Continuation of our series, see previous post.
The world as we know it has changed. Two weeks ago, I was running around managing my personal schedule, work schedule, child’s schedule, husband’s schedule, social schedule, dog’s schedule, schedules… schedules… schedules!
Today, I am sitting, staring at my computer, thinking of what my next article should be. I have nowhere I can be, nowhere I can go, no classes scheduled, no meetings to run to. But, today, life is not simple. So my series about a simple life suddenly feels irrelevant… life today, is scary and unpredictable.
The entire country is locked down. That is 1.3 billion people who are suddenly in an unprecedented situation.
So what is relevant to write about today?
I spoke about a topic a few months ago, in November, about communities and circular economies (read article here). That article actually shockingly landed us in a world of trouble with many social media websites blocking our entire website!! An over-reaction? Perhaps! The reaction, in my opinion, stemmed from insecurity in a world where the economy is a pyramid.
But circular economies and communities are more relevant today than ever before. The police are telling us to walk to our local grocery store, to shop for vegetables and fruits at the little handcart down the road. Societies are behaving like communities, protecting each other, following specific norms to ensure all are safe. It has taken a virus, to bring every thing to a grinding halt. But we are finding ingenious ways to continue to support each other. We are seeing so much goodwill on the rise. A virus is beginning to show real humanity, that it exists and is intact.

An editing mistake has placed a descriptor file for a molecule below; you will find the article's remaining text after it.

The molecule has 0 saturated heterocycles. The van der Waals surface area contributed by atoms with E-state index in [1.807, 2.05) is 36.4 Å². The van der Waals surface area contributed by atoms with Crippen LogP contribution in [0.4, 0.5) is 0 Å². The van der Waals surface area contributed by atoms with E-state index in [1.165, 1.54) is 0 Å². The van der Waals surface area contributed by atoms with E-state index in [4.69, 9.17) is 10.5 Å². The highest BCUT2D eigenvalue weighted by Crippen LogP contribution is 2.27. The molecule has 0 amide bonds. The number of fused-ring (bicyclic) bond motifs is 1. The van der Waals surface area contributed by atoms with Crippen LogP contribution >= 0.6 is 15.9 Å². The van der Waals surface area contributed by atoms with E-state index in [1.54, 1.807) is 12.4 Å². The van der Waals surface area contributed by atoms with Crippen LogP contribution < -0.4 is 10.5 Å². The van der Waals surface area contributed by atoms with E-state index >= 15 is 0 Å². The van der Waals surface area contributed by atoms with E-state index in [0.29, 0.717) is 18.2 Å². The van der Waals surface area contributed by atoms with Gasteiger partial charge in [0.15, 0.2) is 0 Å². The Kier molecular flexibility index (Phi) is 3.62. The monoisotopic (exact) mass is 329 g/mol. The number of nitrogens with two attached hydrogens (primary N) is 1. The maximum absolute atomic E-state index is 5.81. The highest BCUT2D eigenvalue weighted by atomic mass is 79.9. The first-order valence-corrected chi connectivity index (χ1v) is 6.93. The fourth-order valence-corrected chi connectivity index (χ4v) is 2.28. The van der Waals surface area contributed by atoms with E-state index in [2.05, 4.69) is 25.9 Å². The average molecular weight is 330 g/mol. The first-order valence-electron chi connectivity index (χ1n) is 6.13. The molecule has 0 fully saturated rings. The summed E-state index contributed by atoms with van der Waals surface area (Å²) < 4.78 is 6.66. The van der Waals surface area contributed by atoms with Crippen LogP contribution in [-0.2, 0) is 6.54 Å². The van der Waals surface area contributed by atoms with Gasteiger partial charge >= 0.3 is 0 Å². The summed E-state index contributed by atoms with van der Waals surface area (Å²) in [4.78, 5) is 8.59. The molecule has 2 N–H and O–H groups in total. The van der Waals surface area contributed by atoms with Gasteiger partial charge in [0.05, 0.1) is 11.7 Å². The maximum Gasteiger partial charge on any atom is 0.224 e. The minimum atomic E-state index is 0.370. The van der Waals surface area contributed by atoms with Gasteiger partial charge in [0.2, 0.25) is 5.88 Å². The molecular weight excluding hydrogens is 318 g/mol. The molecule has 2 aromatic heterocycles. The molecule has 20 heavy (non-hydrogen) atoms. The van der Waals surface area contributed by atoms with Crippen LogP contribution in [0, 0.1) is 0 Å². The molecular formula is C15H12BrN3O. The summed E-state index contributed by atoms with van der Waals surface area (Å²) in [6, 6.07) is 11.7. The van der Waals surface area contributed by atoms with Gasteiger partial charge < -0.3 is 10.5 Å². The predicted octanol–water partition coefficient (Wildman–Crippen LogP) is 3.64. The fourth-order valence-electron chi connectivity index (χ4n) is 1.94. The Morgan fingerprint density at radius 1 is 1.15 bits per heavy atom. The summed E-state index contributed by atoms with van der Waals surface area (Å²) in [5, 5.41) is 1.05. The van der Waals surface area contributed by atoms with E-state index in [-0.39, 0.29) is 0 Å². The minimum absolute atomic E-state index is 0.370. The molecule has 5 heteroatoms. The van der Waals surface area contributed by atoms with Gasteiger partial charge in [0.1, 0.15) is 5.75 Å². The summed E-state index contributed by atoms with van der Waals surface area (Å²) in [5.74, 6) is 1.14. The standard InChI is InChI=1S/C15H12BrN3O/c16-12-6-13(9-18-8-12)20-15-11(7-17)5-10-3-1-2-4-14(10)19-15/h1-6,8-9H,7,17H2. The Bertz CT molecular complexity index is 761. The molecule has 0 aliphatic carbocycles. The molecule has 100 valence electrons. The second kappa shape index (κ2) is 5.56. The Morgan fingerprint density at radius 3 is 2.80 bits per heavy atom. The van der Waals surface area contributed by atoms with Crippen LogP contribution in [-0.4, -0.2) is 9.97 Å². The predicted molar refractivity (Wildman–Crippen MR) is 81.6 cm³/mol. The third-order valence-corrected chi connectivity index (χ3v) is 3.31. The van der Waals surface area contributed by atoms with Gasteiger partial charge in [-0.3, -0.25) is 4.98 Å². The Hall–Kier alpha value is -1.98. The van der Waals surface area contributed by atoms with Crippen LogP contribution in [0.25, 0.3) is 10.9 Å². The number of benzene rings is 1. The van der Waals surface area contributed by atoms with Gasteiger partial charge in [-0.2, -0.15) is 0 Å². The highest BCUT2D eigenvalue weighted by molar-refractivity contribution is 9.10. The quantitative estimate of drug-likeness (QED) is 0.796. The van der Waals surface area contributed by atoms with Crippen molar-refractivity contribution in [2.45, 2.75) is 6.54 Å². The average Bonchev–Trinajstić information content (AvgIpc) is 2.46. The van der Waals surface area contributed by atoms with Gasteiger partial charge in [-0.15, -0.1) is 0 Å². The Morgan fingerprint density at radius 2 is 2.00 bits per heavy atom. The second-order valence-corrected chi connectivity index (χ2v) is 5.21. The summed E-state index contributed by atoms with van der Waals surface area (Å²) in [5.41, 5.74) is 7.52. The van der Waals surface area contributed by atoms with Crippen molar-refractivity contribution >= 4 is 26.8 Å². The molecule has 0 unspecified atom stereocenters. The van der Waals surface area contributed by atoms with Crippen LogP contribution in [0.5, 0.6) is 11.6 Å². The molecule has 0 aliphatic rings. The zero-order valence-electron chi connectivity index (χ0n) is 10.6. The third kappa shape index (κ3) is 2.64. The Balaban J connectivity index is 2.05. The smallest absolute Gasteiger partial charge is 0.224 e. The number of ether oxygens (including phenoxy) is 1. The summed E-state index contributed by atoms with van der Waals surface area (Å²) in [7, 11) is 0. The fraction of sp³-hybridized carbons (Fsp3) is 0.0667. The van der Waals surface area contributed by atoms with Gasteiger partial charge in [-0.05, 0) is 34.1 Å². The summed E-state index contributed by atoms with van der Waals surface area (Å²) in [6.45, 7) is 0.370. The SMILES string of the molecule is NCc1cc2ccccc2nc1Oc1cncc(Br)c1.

When we set up CoCo, Surabhi and I wanted to bring people together. We wanted to build conscious communities. We wanted people to take ownership of the world we live in and become change agents. We wanted to support local, sustainable farmers and small businesses. Over the last three years we have been constantly championing this. Over the last ten days, we have been trying our very best to continue to do this. Help all the local vendors who are a part of CoCo and also our community, who have been such huge supporters.
As department store shelves run dry, we want people to know that food is still available, so you do not need to panic. Farmers still have produce, and their lives have not been put on hold. There are small vendors that make wonderful artisan products who still need your support. There are eco-warriors who are still ensuring that we remember to be aware about our impact on the planet. All of them matter, and all of them are community heroes. Now, more than ever, we need to realise how important it will be to support everyone local. Quite simply put, go local. We need to eat local, buy local, travel local and think local.
We have to remember this as we ride this storm and when this ends, and end it will. We need to lift all our local community. We need to ensure we run micro circular economies: choose a small business over a department store, visit a locally owned café instead of a large chain, support your local vegetable markets, identify and promote local artisanal production units, choose a local destination when travel restrictions are lifted. In the bigger picture of the economy, we need to put OUR community first. If we grow, the world grows… together, in circles.
In the world we have woken up to, we are now going to need to follow exactly this. For me, personally, I will look at this as the silver lining around very dark clouds.